When running Docker containers on your local machine, they by default have almost unlimited resources. On sloppy.io, you only pay for the resources you need, but that also means that each app (=container) has strict resource limitations.
The most common issue related to that is containers running out of memory. When that happens, processes often crash with an exit code 137. While there are no standards for the meaning of exit codes, this one pretty reliably indicates a memory issue.
To simulate the memory-restricted environement, we can launch a container locally using the
--memory-swap docker-run options:
docker run -m 128m --memory-swap=128m -e MYSQL_ROOT_PASSWORD='pw' mysql
In this example, we would launch the official mysql image with a limit of 128 MB, and no swap space (setting memory-swap to the same amount as the memory effectively turns swap space off), causing it to crash with "MySQL init process failed." after a while. This is a useful test, since sloppy.io containers get no swap space either.
When a container fails due to memory limits, the fix usually is to increase the limit. Go to setting for your app, click on the "Performance" tab and change the slider to a higher value. You first may need to update your subscription to increase the amount of memory.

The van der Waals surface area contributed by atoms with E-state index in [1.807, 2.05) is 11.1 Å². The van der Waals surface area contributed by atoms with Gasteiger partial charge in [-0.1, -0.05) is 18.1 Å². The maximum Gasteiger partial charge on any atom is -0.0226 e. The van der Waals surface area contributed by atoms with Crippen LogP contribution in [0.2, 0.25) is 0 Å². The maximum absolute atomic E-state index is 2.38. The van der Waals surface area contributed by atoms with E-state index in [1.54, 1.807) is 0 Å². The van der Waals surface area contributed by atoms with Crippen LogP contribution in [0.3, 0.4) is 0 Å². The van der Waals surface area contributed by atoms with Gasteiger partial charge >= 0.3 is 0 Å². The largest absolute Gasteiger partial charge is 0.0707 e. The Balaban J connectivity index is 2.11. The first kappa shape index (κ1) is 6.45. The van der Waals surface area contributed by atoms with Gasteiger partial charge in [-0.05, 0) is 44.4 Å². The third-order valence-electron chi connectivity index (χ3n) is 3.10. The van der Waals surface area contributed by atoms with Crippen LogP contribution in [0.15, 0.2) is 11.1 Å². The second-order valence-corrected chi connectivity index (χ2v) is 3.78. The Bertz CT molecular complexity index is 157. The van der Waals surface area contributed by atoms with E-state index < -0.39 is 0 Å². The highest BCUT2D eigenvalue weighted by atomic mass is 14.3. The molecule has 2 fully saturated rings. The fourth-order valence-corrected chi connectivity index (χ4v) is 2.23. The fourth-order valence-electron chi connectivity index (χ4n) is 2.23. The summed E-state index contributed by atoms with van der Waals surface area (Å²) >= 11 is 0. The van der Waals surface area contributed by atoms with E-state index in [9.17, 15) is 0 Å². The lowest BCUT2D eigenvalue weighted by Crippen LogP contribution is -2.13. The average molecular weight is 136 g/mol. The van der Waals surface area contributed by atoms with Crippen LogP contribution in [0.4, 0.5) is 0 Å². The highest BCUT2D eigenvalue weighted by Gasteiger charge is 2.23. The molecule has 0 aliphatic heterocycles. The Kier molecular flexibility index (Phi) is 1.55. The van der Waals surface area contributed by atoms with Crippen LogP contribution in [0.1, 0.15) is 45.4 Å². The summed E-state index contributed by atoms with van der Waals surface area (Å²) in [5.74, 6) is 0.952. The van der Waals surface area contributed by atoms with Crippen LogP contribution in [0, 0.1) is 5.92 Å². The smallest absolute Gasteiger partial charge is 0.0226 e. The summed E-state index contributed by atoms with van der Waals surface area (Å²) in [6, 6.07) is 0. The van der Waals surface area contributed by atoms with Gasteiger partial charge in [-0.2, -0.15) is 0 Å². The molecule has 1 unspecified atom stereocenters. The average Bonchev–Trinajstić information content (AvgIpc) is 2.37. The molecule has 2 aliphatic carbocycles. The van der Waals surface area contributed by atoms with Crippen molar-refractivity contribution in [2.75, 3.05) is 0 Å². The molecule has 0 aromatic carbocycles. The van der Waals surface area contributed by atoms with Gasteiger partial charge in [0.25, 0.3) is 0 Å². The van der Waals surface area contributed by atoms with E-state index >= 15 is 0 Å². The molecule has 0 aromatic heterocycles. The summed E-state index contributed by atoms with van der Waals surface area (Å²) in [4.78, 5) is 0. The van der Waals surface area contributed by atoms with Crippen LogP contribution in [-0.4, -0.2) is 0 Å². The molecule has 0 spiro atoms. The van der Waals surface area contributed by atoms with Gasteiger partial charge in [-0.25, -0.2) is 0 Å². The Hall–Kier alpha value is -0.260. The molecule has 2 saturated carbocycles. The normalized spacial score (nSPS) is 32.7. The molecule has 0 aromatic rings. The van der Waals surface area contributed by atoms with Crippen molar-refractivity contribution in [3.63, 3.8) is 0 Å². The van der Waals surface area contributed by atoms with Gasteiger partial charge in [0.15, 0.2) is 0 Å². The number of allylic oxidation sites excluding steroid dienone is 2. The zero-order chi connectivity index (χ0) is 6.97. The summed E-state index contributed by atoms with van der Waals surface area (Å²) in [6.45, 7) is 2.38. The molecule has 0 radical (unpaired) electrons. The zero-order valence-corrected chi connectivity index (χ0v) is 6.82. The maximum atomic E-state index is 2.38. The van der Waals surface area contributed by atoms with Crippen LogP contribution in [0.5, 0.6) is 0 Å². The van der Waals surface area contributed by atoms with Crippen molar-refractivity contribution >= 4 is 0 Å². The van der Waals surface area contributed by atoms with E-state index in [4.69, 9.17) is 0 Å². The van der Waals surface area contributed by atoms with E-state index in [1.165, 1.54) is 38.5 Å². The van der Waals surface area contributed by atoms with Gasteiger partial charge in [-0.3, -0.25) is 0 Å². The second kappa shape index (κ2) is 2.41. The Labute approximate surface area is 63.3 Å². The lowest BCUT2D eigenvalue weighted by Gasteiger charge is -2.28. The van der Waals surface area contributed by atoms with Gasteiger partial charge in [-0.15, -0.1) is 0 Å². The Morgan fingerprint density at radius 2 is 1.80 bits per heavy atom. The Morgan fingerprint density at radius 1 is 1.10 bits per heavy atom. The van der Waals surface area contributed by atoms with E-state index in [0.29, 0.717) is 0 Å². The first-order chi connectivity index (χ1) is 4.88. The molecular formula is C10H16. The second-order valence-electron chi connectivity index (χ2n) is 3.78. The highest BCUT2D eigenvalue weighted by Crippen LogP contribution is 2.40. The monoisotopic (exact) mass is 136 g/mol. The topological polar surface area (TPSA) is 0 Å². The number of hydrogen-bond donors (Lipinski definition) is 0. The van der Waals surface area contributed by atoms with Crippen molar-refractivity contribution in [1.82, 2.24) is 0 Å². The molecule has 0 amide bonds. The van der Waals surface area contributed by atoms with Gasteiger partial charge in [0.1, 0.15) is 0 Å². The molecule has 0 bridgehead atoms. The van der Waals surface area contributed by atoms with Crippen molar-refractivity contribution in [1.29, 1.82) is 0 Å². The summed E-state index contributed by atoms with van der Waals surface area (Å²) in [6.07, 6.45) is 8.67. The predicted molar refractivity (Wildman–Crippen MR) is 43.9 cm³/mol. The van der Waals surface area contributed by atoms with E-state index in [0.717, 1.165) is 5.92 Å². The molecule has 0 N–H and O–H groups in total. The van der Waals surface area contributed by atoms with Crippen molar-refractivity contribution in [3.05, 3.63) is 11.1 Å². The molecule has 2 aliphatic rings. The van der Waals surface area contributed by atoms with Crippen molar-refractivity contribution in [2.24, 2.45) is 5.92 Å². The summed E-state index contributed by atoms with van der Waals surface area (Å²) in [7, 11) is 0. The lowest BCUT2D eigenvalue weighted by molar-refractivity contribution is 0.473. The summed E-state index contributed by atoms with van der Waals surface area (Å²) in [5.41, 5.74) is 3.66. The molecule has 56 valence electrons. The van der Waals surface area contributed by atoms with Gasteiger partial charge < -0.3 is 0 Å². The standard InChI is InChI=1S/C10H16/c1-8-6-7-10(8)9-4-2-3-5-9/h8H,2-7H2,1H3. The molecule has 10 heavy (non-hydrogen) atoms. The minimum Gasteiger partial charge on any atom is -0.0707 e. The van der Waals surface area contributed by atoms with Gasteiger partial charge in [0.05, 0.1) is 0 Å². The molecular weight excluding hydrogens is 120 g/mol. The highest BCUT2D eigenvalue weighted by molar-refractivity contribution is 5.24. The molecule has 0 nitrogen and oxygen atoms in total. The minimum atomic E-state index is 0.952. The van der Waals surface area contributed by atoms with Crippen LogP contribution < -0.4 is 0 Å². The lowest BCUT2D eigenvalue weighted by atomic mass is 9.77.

When debugging failing containers, there are some steps that are always a good idea to try:
Make sure the container runs locally, as described above
Check if there's a failure message when launching the container
Check logs (under Analytics)
Other common causes
If there's a typo in the image name, the image can't be pulled from its registry and the container won't start. Check the image name!
If the image is in a private repository, but you haven't set your registry credentials, it will look like the image doesn't exist. Check that the registry credentials are set!
Some containers (ubuntu, node, busybox) won't do anything useful unless a command is provided, starting a foreground service. Check if your image requires a command!
Though an invalid command will cause the container to crash instantly (sometimes without logging anything useful). Check the command!
Often containers connect to databases and crash or get stuck if the database connection can't be established. For example, WordPress uses several environment variables like WORDPRESS_DB_HOST. Check that the container is configured properly!
Tags: troubleshooting, crash, stuck, hangs, killed, pending